I’ve always been rather fascinated with the “fruits” of Joseph Smith’s polygamy.
Orson Pratt, who was an early defender of plural marriage, often explained that its purpose was to participate in the blessings of Abraham and to more effectively populate worlds:
“Therefore, a Father… could increase his kingdoms with his own children, in a hundred fold ratio above that of another who had only secured to himself one wife. As yet, we have only spoken of the hundred fold ratio as applied to his own children; but now let us endeavor to form some faint idea of the multiplied increase of worlds peopled by his grandchildren, over which he, of course, would hold authority and dominion as the Grand Patriarch of the endless generations of his posterity. …the one-hundredth generation would people more worlds than could be expressed by raising one million to the ninety-ninth power.” (The Seer, March 1853, p. 39)Brigham Young concurred with Pratt when he stated:
“This is the reason why the doctrine of plurality of wives was revealed, that the noble spirits which are waiting for tabernacles might be brought forth.” (Discourses of Brigham Young, p. 197.)The Book of Mormon is supportive of these conclusions. Although Jacob teaches that many of David and Solomon’s marriages were not sanctioned
Behold, David and Solomon truly had many wives and concubines, which thing was abominable before me, saith the Lord…there shall not any man among you have save it be one wife; and concubines he shall have none; For I, the Lord God, delight in the chastity of women. And whoredoms are an abomination before me; thus saith the Lord of Hosts. (Jac. 2:24-29)he also outlines the conditions under which he would approve polygamy:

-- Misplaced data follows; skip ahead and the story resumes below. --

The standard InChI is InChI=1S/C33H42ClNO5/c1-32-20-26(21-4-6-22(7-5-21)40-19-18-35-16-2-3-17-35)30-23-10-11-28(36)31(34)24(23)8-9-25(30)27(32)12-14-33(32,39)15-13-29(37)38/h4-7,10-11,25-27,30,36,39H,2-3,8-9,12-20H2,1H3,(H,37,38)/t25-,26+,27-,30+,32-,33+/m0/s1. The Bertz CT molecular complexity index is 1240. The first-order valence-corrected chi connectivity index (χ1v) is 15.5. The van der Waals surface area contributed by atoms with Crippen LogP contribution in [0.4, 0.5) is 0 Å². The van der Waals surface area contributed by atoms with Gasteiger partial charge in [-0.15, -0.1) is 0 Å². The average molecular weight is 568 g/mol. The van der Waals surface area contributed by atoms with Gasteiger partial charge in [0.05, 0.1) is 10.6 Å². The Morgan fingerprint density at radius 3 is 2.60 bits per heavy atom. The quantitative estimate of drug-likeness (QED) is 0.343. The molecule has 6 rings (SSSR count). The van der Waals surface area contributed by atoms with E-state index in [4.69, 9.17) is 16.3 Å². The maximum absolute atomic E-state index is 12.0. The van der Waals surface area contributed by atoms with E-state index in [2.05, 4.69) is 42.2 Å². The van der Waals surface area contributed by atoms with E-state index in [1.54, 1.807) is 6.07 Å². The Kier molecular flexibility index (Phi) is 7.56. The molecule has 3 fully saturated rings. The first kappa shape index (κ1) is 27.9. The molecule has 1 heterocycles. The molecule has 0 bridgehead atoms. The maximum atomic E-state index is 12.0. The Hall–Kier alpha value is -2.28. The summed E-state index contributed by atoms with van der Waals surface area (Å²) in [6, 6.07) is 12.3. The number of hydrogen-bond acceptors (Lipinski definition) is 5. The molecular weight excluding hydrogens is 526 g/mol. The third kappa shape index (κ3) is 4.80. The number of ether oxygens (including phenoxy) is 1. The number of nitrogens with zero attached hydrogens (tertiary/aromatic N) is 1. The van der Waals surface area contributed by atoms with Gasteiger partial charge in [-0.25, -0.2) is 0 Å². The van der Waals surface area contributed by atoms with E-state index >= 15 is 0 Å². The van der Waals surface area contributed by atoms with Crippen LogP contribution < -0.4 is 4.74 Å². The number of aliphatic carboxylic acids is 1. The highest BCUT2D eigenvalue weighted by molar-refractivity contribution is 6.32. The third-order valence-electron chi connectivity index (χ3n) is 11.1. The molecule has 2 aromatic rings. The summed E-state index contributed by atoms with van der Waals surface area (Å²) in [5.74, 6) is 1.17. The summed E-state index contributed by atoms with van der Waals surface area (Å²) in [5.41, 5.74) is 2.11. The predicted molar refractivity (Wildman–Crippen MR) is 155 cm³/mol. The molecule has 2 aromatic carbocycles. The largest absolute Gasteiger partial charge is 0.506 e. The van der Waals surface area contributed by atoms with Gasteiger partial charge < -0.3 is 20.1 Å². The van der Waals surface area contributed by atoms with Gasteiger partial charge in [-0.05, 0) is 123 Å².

30 For if I will, saith the Lord of Hosts, raise up seed unto me, I will command my people; otherwise they shall hearken unto these things. (Jacob 2:30)If the purpose of polygamy was to populate this world and the next, why did Joseph Smith have so little success in raising up posterity from his polygamous wives?
Over the years, there have been claims that some of Joseph’s plural wives had children by him. A thorough search of all children who could possibly have been sired by Joseph has been made. Each of the children of Joseph’s polygamous wives between the time they contracted marriage and Joseph’s death in 1844 were considered. Nine people have been identified by historians as being possible children of Joseph Smith:
- George Algernon Lightner (son of Mary Rollins Lightner who was also married to Adam Lightner), and Orson Washington Hyde(son of Marinda Johnson Hyde who was also married to Orson Hyde). These two children died as infants.
- Moroni Llewellyn Pratt (son of Mary Ann Frost Pratt, who was also married to Parley P. Pratt), Zebulon Jacobs (son of Zina Diantha Huntington Jacobs Smith, who was also married to Henry Bailey Jacobs) and Orrison Smith (son of Fanny Alger). These three alleged male descendants were ruled out by DNA testing in 2005.
- Mosiah Hancock (son of Clarissa Reed Hancock, who was married to Levi Hancock), Oliver Buell (son of Prescindia Huntington Buell, who was also married to Norman Buell). DNA testing also ruled out these two males in 2007.
- That leaves John Reed Hancock (son of Clarissa Reed Hancock, above) and Josephine Rosetta Lyon (daughter of Sylvia Sessions Lyon, who was also married to Windsor Lyon.)
Ugo Perego, director of operations at the Sorenson Molecular Genealogy Foundation, where these DNA tests are ongoing, has stated: “I’m not saying the list I have is definitive or complete at all. But out of those we have data for, there is no evidence from DNA at this point that Joseph Smith had any children from women other than Emma Smith.”
One must ask the question: If the purpose of plural marriage was to propagate additional posterity, why did it seem to have failed in the case of Joseph Smith, the first modern Prophet to restore the practice?